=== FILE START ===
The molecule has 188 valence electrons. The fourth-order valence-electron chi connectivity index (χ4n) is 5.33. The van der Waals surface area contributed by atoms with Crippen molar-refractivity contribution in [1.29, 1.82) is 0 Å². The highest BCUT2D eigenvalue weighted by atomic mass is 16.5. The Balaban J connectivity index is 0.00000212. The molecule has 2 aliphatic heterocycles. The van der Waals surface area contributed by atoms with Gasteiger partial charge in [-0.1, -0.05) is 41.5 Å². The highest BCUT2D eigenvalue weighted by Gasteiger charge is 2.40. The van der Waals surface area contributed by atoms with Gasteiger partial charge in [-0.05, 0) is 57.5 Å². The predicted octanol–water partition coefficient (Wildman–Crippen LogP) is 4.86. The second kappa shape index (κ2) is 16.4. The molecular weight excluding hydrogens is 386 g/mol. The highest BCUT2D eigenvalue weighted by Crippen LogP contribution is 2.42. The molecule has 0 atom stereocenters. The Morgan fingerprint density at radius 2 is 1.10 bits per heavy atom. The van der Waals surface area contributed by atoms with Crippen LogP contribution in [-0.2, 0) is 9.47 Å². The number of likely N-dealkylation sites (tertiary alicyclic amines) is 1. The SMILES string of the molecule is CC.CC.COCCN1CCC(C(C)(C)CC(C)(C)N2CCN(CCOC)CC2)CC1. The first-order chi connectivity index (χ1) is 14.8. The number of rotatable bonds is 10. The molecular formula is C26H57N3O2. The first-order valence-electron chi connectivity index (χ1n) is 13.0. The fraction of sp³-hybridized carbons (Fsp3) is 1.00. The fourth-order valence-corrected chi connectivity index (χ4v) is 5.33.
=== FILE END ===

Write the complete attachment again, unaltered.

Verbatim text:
The molecule has 188 valence electrons. The fourth-order valence-electron chi connectivity index (χ4n) is 5.33. The van der Waals surface area contributed by atoms with Crippen molar-refractivity contribution in [1.29, 1.82) is 0 Å². The highest BCUT2D eigenvalue weighted by atomic mass is 16.5. The Balaban J connectivity index is 0.00000212. The molecule has 2 aliphatic heterocycles. The van der Waals surface area contributed by atoms with Gasteiger partial charge in [-0.1, -0.05) is 41.5 Å². The highest BCUT2D eigenvalue weighted by Gasteiger charge is 2.40. The van der Waals surface area contributed by atoms with Gasteiger partial charge in [-0.05, 0) is 57.5 Å². The predicted octanol–water partition coefficient (Wildman–Crippen LogP) is 4.86. The second kappa shape index (κ2) is 16.4. The molecular weight excluding hydrogens is 386 g/mol. The highest BCUT2D eigenvalue weighted by Crippen LogP contribution is 2.42. The molecule has 0 atom stereocenters. The Morgan fingerprint density at radius 2 is 1.10 bits per heavy atom. The van der Waals surface area contributed by atoms with Crippen LogP contribution in [-0.2, 0) is 9.47 Å². The number of likely N-dealkylation sites (tertiary alicyclic amines) is 1. The SMILES string of the molecule is CC.CC.COCCN1CCC(C(C)(C)CC(C)(C)N2CCN(CCOC)CC2)CC1. The first-order chi connectivity index (χ1) is 14.8. The number of rotatable bonds is 10. The molecular formula is C26H57N3O2. The first-order valence-electron chi connectivity index (χ1n) is 13.0. The fraction of sp³-hybridized carbons (Fsp3) is 1.00. The fourth-order valence-corrected chi connectivity index (χ4v) is 5.33.